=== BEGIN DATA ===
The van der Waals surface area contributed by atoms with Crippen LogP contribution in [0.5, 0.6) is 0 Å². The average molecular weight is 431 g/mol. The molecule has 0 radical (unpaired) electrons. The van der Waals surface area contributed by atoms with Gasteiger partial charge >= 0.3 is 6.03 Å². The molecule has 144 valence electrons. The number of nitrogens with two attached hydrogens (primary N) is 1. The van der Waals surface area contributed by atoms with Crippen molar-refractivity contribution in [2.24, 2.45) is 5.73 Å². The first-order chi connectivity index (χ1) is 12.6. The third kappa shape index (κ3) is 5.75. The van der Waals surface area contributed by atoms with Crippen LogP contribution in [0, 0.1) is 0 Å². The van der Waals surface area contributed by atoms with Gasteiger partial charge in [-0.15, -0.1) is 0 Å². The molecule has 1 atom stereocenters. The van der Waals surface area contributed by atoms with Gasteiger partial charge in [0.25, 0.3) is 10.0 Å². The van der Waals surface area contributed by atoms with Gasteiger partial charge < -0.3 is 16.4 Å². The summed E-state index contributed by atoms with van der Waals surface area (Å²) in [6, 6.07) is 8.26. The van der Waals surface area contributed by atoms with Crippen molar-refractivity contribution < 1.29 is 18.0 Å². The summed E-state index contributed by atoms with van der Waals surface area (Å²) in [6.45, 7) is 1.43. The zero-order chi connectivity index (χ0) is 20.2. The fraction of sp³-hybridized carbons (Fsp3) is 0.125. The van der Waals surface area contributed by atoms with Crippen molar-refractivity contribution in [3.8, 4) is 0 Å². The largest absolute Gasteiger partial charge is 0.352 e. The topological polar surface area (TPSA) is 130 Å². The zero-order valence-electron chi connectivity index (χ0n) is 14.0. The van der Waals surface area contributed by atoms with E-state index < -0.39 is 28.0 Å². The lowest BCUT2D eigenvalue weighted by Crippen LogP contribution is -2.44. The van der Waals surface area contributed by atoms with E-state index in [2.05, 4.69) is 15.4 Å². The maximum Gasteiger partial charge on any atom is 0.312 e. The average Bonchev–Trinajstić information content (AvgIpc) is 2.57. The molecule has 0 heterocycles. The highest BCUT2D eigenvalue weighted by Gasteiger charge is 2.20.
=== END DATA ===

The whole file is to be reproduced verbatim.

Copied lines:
The van der Waals surface area contributed by atoms with Crippen LogP contribution in [0.5, 0.6) is 0 Å². The average molecular weight is 431 g/mol. The molecule has 0 radical (unpaired) electrons. The van der Waals surface area contributed by atoms with Gasteiger partial charge >= 0.3 is 6.03 Å². The molecule has 144 valence electrons. The number of nitrogens with two attached hydrogens (primary N) is 1. The van der Waals surface area contributed by atoms with Crippen molar-refractivity contribution in [2.24, 2.45) is 5.73 Å². The first-order chi connectivity index (χ1) is 12.6. The third kappa shape index (κ3) is 5.75. The van der Waals surface area contributed by atoms with Crippen LogP contribution in [0, 0.1) is 0 Å². The van der Waals surface area contributed by atoms with Gasteiger partial charge in [-0.15, -0.1) is 0 Å². The molecule has 1 atom stereocenters. The van der Waals surface area contributed by atoms with Gasteiger partial charge in [0.25, 0.3) is 10.0 Å². The van der Waals surface area contributed by atoms with Gasteiger partial charge < -0.3 is 16.4 Å². The summed E-state index contributed by atoms with van der Waals surface area (Å²) in [6, 6.07) is 8.26. The van der Waals surface area contributed by atoms with Crippen molar-refractivity contribution < 1.29 is 18.0 Å². The summed E-state index contributed by atoms with van der Waals surface area (Å²) in [6.45, 7) is 1.43. The zero-order chi connectivity index (χ0) is 20.2. The fraction of sp³-hybridized carbons (Fsp3) is 0.125. The van der Waals surface area contributed by atoms with Crippen molar-refractivity contribution in [3.8, 4) is 0 Å². The largest absolute Gasteiger partial charge is 0.352 e. The topological polar surface area (TPSA) is 130 Å². The zero-order valence-electron chi connectivity index (χ0n) is 14.0. The van der Waals surface area contributed by atoms with E-state index < -0.39 is 28.0 Å². The lowest BCUT2D eigenvalue weighted by Crippen LogP contribution is -2.44. The van der Waals surface area contributed by atoms with E-state index in [2.05, 4.69) is 15.4 Å². The maximum Gasteiger partial charge on any atom is 0.312 e. The average Bonchev–Trinajstić information content (AvgIpc) is 2.57. The molecule has 0 heterocycles. The highest BCUT2D eigenvalue weighted by Gasteiger charge is 2.20.